“You said why not the sister?” This from Macaulay. “You can’t leave it like that. You can’t just say why not. You have to say why.”
“Point well made,” I told him, “ but let me come back on that.” It looked like he wanted to argue but I held up my hand.
I started again. “I want to begin by talking about security cameras. There’s CCTV everywhere. They’re at traffic signals. On bank machines. On city buses. Businesses. Even the motel parking lot. With so many cameras around, why are there no pictures? Do you remember his excuse for spending the night alone in that motel?”
“He said he’d found a note on his windshield.” This from the older woman. “He told us his girlfriend had wanted to meet him that night at that motel. The note had said she’d important good news she needed to share. Apparently, this message was typed, and he was told to destroy it. He booked the room and waited for her, but she never showed. He says he spent all night there alone.”
“And you believe him,” said the dyed blonde.
“Utter nonsense,” said the older woman. “It insults our intelligence.”
“But if he’d come out of the room,” I said, “and used his truck, he’d be on CCTV. There’s only two ways he avoids being seen. One is he doesn’t leave the room. The other is if he walks to the house. About two hundred yards behind the motel, there’s a system of public footpaths that connects with the sub-division where he lives. He could exit the room by the back window, make his way through the bush as far as the trail, then walk to the house and never appear on any cameras. It’s only six miles. If he left about two-thirty, he’d be there in ample time to cut the hole, shoot her about five, and be back in bed for six-thirty. Nobody uses unlit secluded trails in the dark, though apparently, he didn’t want to risk being seen carrying a rifle, so he buried it in the bush, never expecting the cops to use a metal detector.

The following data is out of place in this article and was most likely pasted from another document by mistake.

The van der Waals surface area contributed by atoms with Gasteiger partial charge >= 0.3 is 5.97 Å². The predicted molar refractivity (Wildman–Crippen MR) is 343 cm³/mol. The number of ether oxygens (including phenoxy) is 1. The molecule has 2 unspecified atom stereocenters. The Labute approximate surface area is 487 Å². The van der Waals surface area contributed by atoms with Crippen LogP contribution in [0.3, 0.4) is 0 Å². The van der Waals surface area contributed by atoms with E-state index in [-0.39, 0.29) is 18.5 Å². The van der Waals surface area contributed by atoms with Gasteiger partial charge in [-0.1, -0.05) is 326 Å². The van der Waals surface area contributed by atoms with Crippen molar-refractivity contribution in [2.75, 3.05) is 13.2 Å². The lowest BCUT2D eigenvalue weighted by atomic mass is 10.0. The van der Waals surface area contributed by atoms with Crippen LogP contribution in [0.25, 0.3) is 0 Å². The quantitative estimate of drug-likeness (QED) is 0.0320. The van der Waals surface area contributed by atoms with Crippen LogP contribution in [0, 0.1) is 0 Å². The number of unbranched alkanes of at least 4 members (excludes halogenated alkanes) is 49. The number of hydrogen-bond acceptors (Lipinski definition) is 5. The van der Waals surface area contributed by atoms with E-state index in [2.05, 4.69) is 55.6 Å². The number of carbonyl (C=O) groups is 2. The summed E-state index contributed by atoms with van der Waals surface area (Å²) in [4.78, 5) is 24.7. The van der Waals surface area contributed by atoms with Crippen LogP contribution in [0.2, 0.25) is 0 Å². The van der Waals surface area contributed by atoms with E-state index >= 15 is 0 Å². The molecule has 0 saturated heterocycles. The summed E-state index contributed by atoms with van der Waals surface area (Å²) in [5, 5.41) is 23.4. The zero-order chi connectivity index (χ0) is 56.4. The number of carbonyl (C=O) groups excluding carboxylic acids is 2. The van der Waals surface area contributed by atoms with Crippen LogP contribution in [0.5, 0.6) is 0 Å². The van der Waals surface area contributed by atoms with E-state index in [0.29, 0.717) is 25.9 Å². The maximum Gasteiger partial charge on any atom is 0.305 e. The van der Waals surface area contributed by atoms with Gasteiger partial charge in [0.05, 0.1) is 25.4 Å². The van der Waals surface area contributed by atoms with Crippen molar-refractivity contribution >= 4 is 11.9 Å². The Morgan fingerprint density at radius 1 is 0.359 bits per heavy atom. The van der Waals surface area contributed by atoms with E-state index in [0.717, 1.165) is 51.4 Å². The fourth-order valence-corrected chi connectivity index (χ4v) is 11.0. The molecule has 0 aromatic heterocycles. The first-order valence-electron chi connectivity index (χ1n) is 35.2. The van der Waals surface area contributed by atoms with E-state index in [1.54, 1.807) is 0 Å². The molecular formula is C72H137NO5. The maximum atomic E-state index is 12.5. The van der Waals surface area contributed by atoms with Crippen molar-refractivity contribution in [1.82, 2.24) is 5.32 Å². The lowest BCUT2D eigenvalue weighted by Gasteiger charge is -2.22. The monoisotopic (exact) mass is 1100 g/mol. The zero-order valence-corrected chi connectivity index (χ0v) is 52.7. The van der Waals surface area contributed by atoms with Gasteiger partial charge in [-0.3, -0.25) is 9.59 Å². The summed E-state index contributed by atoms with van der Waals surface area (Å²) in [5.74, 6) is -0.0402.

“Now that troubles me. It makes no sense. With only the kid in the house, there’s no one to sound the alarm. We only find out she’s dead when he comes home and sees the body. That means he’d plenty of time to dispose of the rifle, and as for running into people on the trails, they’d be using flashlights so he’d see them coming a mile away. So is he really that dumb, cos leaving the rifle for others to find seems almost a plant. Why don’t we break for coffee. When we come back, I’ll try to explain why I feel this doesn’t add up.”
“The girlfriend says she never sent any note.” This from the blonde.